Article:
I have often thought about writing about hair but until today never quite gotten around to it. Now when I first started blogging the majority of my readers were Black because I spent a lot of time in the Black section of the blogosphere but lately I have noticed that many of my readers judging from those who leave comments may not be Black. If that is the case, you may be wondering why the hell am I about to write an entire post about hair. Shit, for black women and our hair I could write an entire book.
Black woman and their hair is not only a serious business but we Black women take out hair pretty seriously. However I am not about to go into a historical piece about hair, nope its just dealing with my hair. See, for the past decade aside from one dye job 6 years ago, I have worn my hair in its natural state. In the late 1990’s, I knew that there was a really good chance that I would be moving to Maine so I started thinking about my hair and how I would manage it. Yep, tis the life of a Black woman…a cross country move to the whitest state immediately makes you wonder about seemingly small things like how the hell will you manage your hair?
See, at that point I went weekly to the salon to get my hair done. On a weekly basis that meant wash, dry and curl and every six weeks I had my relaxer (hair straightener applied) at that point in time I was spending about $200 plus a month to maintain my silky do. My hair looked great but there was also the fact that I really was not skilled at maintaining my own hair.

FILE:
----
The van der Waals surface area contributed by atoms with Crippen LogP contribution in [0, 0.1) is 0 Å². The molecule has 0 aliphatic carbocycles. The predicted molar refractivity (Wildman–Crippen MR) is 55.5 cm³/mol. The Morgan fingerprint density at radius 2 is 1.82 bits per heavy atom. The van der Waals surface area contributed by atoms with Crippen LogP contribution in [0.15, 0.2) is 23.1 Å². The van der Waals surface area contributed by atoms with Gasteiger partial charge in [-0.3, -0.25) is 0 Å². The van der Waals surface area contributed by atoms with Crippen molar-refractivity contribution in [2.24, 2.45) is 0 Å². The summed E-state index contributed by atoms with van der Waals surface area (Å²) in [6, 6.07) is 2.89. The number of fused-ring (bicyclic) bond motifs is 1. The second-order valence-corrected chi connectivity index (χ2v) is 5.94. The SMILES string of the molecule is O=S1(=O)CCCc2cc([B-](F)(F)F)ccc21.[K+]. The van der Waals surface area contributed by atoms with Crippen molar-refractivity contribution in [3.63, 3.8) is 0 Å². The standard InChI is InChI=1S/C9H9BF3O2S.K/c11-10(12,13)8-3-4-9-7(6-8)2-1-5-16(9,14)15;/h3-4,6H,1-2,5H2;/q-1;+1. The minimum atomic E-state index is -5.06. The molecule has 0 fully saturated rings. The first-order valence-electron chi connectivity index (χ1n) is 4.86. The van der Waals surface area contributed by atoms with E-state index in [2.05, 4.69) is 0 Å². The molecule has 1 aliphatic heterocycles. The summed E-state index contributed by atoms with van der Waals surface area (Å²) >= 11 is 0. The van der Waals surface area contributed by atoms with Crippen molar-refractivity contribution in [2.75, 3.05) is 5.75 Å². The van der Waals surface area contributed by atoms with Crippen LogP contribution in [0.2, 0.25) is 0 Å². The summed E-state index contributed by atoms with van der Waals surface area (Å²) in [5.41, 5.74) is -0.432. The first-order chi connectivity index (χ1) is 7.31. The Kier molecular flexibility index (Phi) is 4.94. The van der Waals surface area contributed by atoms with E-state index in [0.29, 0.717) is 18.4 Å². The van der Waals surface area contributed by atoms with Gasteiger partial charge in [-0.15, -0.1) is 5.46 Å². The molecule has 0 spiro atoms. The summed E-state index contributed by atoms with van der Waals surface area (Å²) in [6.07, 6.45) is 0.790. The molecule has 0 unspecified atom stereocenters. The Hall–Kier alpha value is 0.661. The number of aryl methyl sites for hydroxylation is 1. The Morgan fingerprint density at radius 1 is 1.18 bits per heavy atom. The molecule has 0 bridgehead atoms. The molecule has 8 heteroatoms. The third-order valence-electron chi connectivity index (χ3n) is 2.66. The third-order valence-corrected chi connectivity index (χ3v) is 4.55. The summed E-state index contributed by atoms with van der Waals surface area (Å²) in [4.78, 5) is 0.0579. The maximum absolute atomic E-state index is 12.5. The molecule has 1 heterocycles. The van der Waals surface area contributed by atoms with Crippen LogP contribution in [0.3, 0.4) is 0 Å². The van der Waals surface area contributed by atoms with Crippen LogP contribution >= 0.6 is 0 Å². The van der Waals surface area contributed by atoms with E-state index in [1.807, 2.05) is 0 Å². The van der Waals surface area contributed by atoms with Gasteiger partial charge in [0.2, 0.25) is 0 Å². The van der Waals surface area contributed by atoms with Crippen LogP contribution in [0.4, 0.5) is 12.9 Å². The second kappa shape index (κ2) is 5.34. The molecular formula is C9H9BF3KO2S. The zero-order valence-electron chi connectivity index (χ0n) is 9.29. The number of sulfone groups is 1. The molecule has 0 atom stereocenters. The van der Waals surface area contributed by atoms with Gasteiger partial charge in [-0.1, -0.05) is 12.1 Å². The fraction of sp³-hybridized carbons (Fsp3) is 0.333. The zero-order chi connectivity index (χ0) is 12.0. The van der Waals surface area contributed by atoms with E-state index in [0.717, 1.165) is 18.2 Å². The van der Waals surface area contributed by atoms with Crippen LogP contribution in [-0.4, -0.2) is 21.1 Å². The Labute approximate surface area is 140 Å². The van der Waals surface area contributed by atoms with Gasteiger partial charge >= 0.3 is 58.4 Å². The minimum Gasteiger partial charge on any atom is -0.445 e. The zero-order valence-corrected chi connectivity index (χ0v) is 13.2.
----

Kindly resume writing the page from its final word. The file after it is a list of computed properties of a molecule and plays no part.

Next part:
So I started looking into going natural, that is wearing my hair without any type of chemicals. So I made a slow transition by wearing braids, weaves and eventually just cutting off all my hair in a rather dramatic fashion. I’ll never forget the day I went in for the “Big Chop” at that point I was going to the Van Cleef Salon in Chicago, which as a side note is the same salon the current First Lady Michelle Obama went to for years. As you can imagine, most of the woman at such a salon were not trying to get rid of their silky tress’s and go nappy. In fact the owner of the salon actually came over and watched as my stylist took off all my hair…shit, everyone in the salon stopped what they were doing to watch. For a moment the mood in the salon was almost that of a funeral. To many Black woman cutting off all your hair is viewed with horror and a bit of fascination.
Yet after I watched my hair fall to the ground leaving me with a cool 2 inches at best, I felt a huge relief, it was almost a religious experinece, I felt reborn. That was until I got home and the Spousal Unit came home from work and looked at my head. To his credit he didn’t say much, but the truth is when he went to work that morning he had a wife with a frizzy bob and now my head matched my Dad’s as far as hair length.